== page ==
That might be it for Freese in terms of All-Star-type seasons. Although he made it into 138 games this year, he was hampered by a back injury he sustained diving into the stands during spring training and hit only .262/.340/.381 with poor defense, making him a sub-replacement-level player on the season. He continued to hit poorly in October. Not only is a back injury the kind of thing that might linger and/or become chronic, but Freese is heading into his age-31 season, a point at which many players with a mid-range skill set are already starting to slip -- a player who starts slow and loses half a step is often in trouble. Further, Freese has more than established that he has a friable body; staying healthy is a skill he does not possess, so there is likely more downtime and further erosion of his skills on order. Add in that he's going to a park in Anaheim that is unlikely to give him much help (not that Busch Stadium did either) and you have a picture of a player who stands a pretty good chance of continuing to underwhelm.

The Angels paid a fairly high price to acquire Freese and Salas, sending away one of the top defensive outfielders in the game (albeit one who has trouble staying healthy and whose bat may limit him to the eighth spot in the batting order or fourth outfielder status) and a prospect who, though limited by lack of speed and patience, was one of the better-looking chips in a thin system. That being said, they needed a third baseman and the ranks of the position are quite thin right now. The average age of the class of free agent third basemen is about 35; most of the players on it, such as Placido Polanco, Kevin Youkilis, and Michael Young, are well past their sell-by date. Freese probably has as much upside as any hot corner-man likely to be available this winter, which is to say more than none.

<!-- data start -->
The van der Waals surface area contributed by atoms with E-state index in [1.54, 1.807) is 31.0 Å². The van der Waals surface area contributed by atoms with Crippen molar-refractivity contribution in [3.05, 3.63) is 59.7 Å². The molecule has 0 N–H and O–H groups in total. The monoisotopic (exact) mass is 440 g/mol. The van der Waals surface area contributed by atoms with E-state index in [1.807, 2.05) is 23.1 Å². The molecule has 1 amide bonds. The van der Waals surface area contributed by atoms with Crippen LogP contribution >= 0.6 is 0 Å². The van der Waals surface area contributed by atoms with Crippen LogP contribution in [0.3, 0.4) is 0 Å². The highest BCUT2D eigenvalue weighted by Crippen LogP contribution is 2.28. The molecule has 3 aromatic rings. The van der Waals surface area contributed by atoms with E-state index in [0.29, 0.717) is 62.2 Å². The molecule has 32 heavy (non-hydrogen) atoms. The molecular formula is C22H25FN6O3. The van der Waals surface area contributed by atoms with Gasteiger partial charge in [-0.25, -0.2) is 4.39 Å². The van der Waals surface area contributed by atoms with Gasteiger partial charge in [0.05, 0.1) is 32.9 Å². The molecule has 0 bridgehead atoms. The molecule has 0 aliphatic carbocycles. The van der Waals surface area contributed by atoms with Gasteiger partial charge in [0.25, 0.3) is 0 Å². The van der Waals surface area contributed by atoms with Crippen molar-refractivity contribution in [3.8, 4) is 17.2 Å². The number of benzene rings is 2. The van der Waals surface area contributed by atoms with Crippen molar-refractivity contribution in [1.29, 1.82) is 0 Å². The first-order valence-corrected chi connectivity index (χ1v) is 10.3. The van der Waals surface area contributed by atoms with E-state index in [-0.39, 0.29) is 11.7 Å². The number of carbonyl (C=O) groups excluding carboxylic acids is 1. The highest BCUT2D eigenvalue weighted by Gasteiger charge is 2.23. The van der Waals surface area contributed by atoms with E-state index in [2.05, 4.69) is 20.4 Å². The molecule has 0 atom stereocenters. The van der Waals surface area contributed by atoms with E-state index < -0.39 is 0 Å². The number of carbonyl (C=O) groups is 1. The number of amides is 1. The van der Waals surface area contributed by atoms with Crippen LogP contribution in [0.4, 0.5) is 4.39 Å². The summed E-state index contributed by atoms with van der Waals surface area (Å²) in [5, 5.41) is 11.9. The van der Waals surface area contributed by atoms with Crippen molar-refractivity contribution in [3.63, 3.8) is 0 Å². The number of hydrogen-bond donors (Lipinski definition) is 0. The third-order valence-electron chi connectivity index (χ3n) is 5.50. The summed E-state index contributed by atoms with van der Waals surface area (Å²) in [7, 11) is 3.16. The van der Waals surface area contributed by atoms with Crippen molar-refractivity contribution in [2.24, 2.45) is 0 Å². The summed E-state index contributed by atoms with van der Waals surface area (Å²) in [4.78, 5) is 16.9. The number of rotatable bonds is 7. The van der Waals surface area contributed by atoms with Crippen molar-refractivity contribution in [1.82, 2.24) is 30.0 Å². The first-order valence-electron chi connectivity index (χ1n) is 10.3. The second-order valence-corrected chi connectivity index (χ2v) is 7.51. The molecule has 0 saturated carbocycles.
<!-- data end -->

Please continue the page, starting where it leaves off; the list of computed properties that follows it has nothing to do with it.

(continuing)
Because third base was a position at which major league teams could not quite figure out if they preferred offense or defense until relatively recently (somewhere between Eddie Mathews and Mike Schmidt), the position has had a ton of those short-term wonders that Freese may yet come to exemplify in baseball's second millennium. A few nominees for the Freese Flash in the Pan Third Base All-Star Team: